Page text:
An illustration of a chip log
An illustration of a chip log from which the term ‘knot’ emerged. / Charles Ellms, Wikimedia Commons // Public Domain

As every sailing student will tell you, a knot is a unit of measurement for the speed of the air and water when at sea. Used on ships and aircrafts alike, a knot equals one nautical mile (or 1.15 statute miles) per hour. The reason it is called a knot is because, during the early 17th century, sailors calculated wind and water speed with a device known as a chip log, a knotted rope with a piece of wood that would be unspooled in the water behind a moving vessel. However many knots were unfurled within a given time would reveal the speed of the ship.


Nowadays, the word cockpit is mostly used to refer to the compartment of the pilot in an air- or spacecraft. Before the invention of airplanes and rockets, however, cockpit was the name of the location on the ship where one could find the cockswain. Derived from the term cock, meaning “small boat,” and swain, meaning “servant,” the cockswain was in charge of controlling a ship’s movement.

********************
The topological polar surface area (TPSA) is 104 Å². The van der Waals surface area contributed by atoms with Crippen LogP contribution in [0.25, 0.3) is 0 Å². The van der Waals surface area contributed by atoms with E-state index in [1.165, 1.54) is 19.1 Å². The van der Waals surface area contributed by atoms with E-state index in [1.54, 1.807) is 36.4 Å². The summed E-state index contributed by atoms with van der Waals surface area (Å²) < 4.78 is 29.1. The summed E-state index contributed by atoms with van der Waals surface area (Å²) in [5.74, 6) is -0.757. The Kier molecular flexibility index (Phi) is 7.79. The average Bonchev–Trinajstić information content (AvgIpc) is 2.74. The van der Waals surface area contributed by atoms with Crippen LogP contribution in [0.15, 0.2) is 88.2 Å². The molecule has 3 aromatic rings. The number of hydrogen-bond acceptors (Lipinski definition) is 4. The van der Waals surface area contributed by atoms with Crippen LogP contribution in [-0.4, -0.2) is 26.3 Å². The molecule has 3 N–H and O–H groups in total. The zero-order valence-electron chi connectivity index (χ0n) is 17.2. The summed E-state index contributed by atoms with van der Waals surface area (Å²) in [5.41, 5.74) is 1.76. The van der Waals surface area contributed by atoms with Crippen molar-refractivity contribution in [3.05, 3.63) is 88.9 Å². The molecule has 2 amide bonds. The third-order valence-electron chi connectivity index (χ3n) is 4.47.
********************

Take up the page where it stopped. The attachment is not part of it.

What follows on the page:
An anchorage is a safe area where ships can drop their anchor. In case you’re wondering, this is also the concept to which Anchorage, Alaska’s largest city, owes its name. The waters surrounding the state are treacherous, and the coast off what would later become Anchorage, originally called “Knik Anchorage” (after the abandoned village of Knik, across an inlet from present capital), was one of the few places in the area where boats could safely rest.


Before the term footloose became synonymous with the eponymous 1984 dance flick, footloose was used to describe a sail that had not been properly secured to the base of a mast, which is also called the foot, causing it to blow freely in the wind.

Aye, Aye

Illustration of a 19th-century Royal Navy petty officer at a ship's wheel
An illustration of a petty officer in the Royal Navy—the kind of sailor who would shout “Aye, aye!” a lot. / duncan1890/DigitalVision Vectors/Getty Images